Need to jot down quick notes to organize your information? That company which aims to organize your information, Google, has a new service designed to help: Google Keep.
For Android & The Web, For Now
Currently, it’s only available for Android 4.0 and higher or through the Web, the service offers to sync your notes across devices, plus take in written (typed) notes or transcribe them when you talk.
From Google’s blog post:
With Keep you can quickly jot ideas down when you think of them and even include checklists and photos to keep track of what’s important to you. Your notes are safely stored in Google Drive and synced to all your devices so you can always have them at hand.
Here’s how it looks on my Nexus 7, after I experimented with making a few notes:
As you can see from the picture, you can do a variety of things with notes:
- Give them different colors
- Speak to have a note transcribed, which also contains a link to your spoken audio file
- Take a picture and build a note around that
- Create list
- Share notes
Surprisingly, you can’t use existing pictures in your camera roll to make notes, as best I can tell. You can only make notes around new pictures you take at the time of creating a note.
Here’s how the sharing option appears, where you pick from one of several registered services on your device:
After you select one, such as Google+ below, the native application comes up to turn your note into a post:
When you share, you aren’t sharing a link to the Google Keep “page” on the Web but rather, turning the entire note into a post. You can see how this worked for the above example by looking at my share here on Google+ or a similar share here on Twitter.
If your note is too big for Twitter, you’ll need to edit it. If you share an audio note, the transcription will appear but the actual audio file isn’t included. The same is true for photos. Any captions will be shared, but the actual picture won’t be (as best my limited testing shows).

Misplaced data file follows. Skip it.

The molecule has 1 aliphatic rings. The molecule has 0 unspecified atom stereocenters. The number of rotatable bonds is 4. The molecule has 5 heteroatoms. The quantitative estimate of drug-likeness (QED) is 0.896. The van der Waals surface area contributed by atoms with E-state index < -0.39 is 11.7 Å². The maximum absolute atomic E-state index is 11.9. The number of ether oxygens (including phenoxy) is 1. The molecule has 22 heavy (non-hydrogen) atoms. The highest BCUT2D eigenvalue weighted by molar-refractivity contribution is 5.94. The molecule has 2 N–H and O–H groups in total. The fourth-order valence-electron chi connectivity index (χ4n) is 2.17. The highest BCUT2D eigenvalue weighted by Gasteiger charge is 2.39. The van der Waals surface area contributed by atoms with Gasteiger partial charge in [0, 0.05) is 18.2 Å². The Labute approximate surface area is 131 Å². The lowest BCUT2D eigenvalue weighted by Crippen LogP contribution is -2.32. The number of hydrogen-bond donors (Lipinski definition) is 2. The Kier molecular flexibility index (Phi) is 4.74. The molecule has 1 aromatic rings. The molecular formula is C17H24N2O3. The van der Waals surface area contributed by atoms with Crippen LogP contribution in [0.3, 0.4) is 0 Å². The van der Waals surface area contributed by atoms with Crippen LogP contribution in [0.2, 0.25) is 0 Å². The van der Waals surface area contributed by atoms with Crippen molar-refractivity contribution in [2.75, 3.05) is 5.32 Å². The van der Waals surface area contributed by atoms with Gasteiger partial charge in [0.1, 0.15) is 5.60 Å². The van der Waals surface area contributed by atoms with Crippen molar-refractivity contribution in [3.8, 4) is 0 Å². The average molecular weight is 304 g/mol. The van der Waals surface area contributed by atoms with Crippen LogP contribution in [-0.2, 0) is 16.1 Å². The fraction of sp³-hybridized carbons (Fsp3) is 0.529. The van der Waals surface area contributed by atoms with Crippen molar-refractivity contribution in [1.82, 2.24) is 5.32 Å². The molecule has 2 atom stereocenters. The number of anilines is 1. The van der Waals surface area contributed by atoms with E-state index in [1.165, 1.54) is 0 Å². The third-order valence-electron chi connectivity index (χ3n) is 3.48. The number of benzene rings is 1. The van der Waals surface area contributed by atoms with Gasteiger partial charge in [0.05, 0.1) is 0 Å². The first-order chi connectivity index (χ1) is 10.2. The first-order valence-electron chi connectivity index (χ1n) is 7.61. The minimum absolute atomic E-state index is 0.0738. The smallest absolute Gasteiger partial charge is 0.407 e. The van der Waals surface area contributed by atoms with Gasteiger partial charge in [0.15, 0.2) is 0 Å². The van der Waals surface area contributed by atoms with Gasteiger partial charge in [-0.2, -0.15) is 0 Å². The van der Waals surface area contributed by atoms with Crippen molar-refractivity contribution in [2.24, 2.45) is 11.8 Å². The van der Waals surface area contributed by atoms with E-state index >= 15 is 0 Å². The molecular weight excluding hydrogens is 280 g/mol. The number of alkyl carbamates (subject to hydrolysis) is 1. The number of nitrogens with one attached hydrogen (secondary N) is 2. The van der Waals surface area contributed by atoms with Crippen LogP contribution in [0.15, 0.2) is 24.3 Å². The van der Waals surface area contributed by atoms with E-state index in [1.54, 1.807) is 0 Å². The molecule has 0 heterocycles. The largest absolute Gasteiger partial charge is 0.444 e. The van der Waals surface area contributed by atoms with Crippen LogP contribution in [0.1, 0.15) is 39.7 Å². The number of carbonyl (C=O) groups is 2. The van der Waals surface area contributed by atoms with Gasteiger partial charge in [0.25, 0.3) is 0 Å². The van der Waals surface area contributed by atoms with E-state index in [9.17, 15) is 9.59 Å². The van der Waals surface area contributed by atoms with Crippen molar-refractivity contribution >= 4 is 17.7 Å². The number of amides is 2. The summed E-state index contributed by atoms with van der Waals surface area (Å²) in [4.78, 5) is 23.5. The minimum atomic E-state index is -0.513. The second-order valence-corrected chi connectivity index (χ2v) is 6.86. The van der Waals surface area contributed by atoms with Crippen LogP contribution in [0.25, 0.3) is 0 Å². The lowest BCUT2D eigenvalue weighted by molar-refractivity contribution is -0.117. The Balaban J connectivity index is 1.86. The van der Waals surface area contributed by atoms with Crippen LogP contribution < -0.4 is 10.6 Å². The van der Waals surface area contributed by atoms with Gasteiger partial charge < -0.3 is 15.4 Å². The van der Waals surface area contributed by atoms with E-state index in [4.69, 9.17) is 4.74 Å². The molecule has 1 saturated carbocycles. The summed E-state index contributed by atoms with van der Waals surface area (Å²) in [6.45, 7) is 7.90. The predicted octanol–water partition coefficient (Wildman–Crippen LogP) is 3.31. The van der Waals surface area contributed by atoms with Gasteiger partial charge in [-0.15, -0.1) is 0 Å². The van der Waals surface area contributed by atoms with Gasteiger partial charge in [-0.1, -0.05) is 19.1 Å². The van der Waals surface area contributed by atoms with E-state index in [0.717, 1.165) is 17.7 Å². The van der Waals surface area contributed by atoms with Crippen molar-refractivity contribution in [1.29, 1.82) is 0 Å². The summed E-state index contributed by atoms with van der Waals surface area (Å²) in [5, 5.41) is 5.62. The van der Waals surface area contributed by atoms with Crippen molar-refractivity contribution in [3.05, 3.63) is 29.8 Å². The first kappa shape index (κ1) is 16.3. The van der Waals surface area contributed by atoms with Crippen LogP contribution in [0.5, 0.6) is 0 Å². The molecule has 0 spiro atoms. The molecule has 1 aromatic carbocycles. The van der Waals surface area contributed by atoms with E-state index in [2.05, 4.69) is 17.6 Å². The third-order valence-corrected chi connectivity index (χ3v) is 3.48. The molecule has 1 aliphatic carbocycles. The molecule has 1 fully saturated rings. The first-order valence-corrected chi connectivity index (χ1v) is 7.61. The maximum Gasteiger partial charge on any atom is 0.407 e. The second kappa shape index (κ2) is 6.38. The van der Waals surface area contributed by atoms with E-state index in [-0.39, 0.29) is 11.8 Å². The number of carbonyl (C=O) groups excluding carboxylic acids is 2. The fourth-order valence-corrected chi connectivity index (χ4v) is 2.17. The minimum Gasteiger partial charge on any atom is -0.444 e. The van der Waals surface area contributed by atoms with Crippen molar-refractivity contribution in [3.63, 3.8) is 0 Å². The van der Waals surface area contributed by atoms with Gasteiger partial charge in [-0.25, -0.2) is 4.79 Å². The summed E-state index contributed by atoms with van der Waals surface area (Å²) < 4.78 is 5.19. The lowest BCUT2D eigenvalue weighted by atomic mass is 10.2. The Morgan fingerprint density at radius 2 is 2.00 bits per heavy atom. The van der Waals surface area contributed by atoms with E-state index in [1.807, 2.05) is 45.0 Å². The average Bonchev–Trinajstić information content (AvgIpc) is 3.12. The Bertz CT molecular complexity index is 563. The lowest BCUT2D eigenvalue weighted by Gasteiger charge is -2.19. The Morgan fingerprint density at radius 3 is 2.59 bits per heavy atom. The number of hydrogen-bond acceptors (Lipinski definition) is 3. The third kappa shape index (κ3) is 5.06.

Google Keep Across Devices & On The Web
If you have several devices, the Google Keep notes will sync across all of them (though this was spotty, at launch). In addition, they’ll also sync to a new Keep area on Google Drive, so you have Web access to them. Here’s how it looks for me:
You can see that notes I made on the Web, on my Nexus 7 and on my Galaxy Nexus all flow into one place. Disappointingly, my blue-colored note on my Nexus 7 only gets a little blue strip above the top of it. My list example doesn’t look like a list, either, until you click into it.
Also disappointing, there’s no “Keep” menu option when you’re in the main Google Drive area. I’m sure this will come, but it’s odd to be in Google Drive and then have to type a URL to reach a sub-area of Google Drive.
Rival To Apple, Others?
One thing the service does is immediately help bring Android up to the useful functionality that Apple offers with its own Notes service. With Apple, Notes work across iOS devices, as well as Macs and are available on the Web.
Android has lacked such a native feature, until now. It’s also been an issue for Android users who use the Mac. There’s no easy way to sync your notes from a Mac into your Android device, not using the native feature, as I wrote about last year.
There are many third-party services that do this, of course. In fact, this potentially puts Google in competition with some of these, like Evernote. But, I see Google Keep as much more bringing Google into stronger competition with Apple, especially if it launches an iOS version (and if Apple allows such a version).
Consider that as popular as Evernote is, it’s still only currently ranked 10th for free productivity apps with Apple and doesn’t crack the top 100 list for free apps overall. Indeed, no note taking app that I can see is there. I suspect this is because most people simply use the native notes app in iOS devices. That’s an opportunity for Google, to build the same habit on its own Android devices and expand.
Of course, one lurking question in my mind is how much Google will stick with this service. It shuttered a similar Google Notebook service in 2009. That remained supported through mid-2012, but it wasn’t maintained. Less than a year later after the final closure (and migration into Google Docs)… now everything is fine for Google to decide to do a notes service again?
Google explains the service more in a new promotional video: